I cared about these two characters. The earnestness of their emotions, as they're presented with a life-changing, world-changing horror, spoke to me - even as they traipsed into ever-more dangerous, dire, and disgusting situations. Where the story gets lost is in its attempts to get more grandiose, particularly as alchemy and the Inquisition get looped together in a big way. Those stories still revolve around Hugo, so the focus isn’t entirely lost, but by the time you’re fighting a ridiculous-looking boss in a cavernous cathedral, things certainly look a little fuzzy. There’s more than a touch of Assassin’s Creed lore to this, and as with those games, A Plague Tale is at its best when it sticks to the personal, rather than the generational.
Not content to merely be a full-length escort mission, A Plague Tale doubles down by mixing that with the equally-hated spectre of stealth gameplay. Amicia and Hugo have little to defend themselves with, with Amicia only bearing a sling of dubious combat effectiveness, so they must get through situations via stealth, wit, and deception. Scattered around levels are stealth-game standbys like tall grass, waist-high walls, dousable (and re-lightable) lamps, and throwable and breakable objects. There’s also a preponderance of crafting items, which is handy given the importance of alchemical recipes that allow Amicia to set fire to objects, put guards to sleep, and more. These recipes work alongside the swarms of rats, whose movements are governed by light (they hate it), meat (they love it), and magic (they obey it). By the end, Amicia still can’t fight, but she can pre-empt combat fairly effectively - either by avoiding it, or commanding rats to do it for her. There’s enough variety in the techniques and level design that it doesn’t get old.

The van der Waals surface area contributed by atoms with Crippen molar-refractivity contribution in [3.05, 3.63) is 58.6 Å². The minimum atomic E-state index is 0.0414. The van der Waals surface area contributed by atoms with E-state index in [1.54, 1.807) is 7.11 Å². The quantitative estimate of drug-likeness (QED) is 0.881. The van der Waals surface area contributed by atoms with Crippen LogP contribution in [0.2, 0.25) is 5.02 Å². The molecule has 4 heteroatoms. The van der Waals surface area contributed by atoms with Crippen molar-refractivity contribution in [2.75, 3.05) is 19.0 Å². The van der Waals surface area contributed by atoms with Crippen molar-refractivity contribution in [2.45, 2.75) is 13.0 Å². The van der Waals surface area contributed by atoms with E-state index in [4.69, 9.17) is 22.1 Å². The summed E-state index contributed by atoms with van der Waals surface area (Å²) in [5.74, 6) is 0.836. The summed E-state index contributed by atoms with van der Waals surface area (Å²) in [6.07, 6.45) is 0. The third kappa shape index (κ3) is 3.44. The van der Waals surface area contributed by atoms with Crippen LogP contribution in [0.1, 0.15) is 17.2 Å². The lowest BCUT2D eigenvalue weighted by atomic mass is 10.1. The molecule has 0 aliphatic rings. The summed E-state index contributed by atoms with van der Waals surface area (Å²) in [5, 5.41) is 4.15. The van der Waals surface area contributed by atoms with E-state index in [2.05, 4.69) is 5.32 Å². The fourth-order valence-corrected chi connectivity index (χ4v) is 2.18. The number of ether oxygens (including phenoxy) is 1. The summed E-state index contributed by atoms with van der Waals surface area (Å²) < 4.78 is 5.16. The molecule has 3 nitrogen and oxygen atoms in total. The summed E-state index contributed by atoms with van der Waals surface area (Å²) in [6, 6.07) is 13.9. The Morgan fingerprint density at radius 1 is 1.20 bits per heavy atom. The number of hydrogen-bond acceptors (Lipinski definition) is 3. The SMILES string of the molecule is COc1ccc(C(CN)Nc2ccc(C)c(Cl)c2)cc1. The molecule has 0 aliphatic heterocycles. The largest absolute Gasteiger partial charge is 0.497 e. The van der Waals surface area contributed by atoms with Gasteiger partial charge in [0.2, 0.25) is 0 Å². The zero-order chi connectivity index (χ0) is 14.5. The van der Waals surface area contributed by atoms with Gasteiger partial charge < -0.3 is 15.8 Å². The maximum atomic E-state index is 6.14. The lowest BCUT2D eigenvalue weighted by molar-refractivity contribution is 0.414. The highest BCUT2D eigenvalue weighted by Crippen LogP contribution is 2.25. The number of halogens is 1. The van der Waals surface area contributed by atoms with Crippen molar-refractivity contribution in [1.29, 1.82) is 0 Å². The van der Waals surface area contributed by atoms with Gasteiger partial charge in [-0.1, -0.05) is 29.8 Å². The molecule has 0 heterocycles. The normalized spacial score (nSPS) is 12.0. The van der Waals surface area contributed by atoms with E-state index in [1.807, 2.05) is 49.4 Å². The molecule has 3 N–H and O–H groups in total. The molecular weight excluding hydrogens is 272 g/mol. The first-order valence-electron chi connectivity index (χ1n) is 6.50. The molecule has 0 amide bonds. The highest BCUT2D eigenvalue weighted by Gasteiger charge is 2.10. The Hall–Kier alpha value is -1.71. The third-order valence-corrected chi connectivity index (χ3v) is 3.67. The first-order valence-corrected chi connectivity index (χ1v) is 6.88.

Only, then it does. Like many games, A Plague Tale contains about one act too many, its length coming to a couple hours more than what’s appropriate. The final section combines all the abilities learned prior to it, which unfortunately means the player ends up trapped juggling a crafting-wheel interface in the middle of combat scenarios. It's clumsy, and the fifteenth time you die to an enemy whose mechanics require the use of multiple different items in sequence, you'll throw your hands in the air in exasperation. At least, I did.